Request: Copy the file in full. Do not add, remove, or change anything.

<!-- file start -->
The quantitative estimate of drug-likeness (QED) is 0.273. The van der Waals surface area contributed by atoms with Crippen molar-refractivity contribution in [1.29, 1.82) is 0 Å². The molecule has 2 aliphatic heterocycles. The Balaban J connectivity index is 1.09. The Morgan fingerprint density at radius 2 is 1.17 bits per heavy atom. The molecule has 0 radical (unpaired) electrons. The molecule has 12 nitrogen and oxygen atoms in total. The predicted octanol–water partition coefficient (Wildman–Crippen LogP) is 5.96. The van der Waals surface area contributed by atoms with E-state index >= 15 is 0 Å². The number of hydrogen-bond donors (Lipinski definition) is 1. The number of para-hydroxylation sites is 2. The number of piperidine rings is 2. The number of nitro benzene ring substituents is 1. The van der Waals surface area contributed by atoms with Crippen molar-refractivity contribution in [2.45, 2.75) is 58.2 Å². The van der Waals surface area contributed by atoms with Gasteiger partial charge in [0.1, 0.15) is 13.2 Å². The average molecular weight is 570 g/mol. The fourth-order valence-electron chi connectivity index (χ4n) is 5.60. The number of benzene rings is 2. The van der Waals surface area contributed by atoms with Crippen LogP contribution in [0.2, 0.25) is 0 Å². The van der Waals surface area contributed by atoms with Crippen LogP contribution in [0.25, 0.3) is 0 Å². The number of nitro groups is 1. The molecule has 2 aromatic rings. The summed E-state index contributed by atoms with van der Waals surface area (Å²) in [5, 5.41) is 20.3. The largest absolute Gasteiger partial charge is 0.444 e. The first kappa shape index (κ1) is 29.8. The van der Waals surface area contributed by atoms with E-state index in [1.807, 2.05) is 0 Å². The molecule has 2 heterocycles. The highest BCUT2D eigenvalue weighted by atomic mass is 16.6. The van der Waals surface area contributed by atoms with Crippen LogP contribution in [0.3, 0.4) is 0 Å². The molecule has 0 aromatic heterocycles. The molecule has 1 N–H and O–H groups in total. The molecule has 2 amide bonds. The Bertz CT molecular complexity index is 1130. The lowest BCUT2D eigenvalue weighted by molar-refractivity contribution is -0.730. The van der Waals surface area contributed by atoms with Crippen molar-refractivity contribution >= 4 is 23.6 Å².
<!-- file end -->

The quantitative estimate of drug-likeness (QED) is 0.273. The van der Waals surface area contributed by atoms with Crippen molar-refractivity contribution in [1.29, 1.82) is 0 Å². The molecule has 2 aliphatic heterocycles. The Balaban J connectivity index is 1.09. The Morgan fingerprint density at radius 2 is 1.17 bits per heavy atom. The molecule has 0 radical (unpaired) electrons. The molecule has 12 nitrogen and oxygen atoms in total. The predicted octanol–water partition coefficient (Wildman–Crippen LogP) is 5.96. The van der Waals surface area contributed by atoms with E-state index >= 15 is 0 Å². The number of hydrogen-bond donors (Lipinski definition) is 1. The number of para-hydroxylation sites is 2. The number of piperidine rings is 2. The number of nitro benzene ring substituents is 1. The van der Waals surface area contributed by atoms with Crippen molar-refractivity contribution in [2.45, 2.75) is 58.2 Å². The van der Waals surface area contributed by atoms with Gasteiger partial charge in [0.1, 0.15) is 13.2 Å². The average molecular weight is 570 g/mol. The fourth-order valence-electron chi connectivity index (χ4n) is 5.60. The number of benzene rings is 2. The van der Waals surface area contributed by atoms with Crippen LogP contribution in [0.2, 0.25) is 0 Å². The van der Waals surface area contributed by atoms with Crippen LogP contribution in [0.25, 0.3) is 0 Å². The number of nitro groups is 1. The molecule has 2 aromatic rings. The summed E-state index contributed by atoms with van der Waals surface area (Å²) in [5, 5.41) is 20.3. The largest absolute Gasteiger partial charge is 0.444 e. The first kappa shape index (κ1) is 29.8. The van der Waals surface area contributed by atoms with E-state index in [1.807, 2.05) is 0 Å². The molecule has 2 heterocycles. The highest BCUT2D eigenvalue weighted by atomic mass is 16.6. The van der Waals surface area contributed by atoms with Crippen LogP contribution in [0.3, 0.4) is 0 Å². The molecule has 0 aromatic heterocycles. The molecule has 1 N–H and O–H groups in total. The molecule has 2 amide bonds. The Bertz CT molecular complexity index is 1130. The lowest BCUT2D eigenvalue weighted by molar-refractivity contribution is -0.730. The van der Waals surface area contributed by atoms with Crippen molar-refractivity contribution >= 4 is 23.6 Å².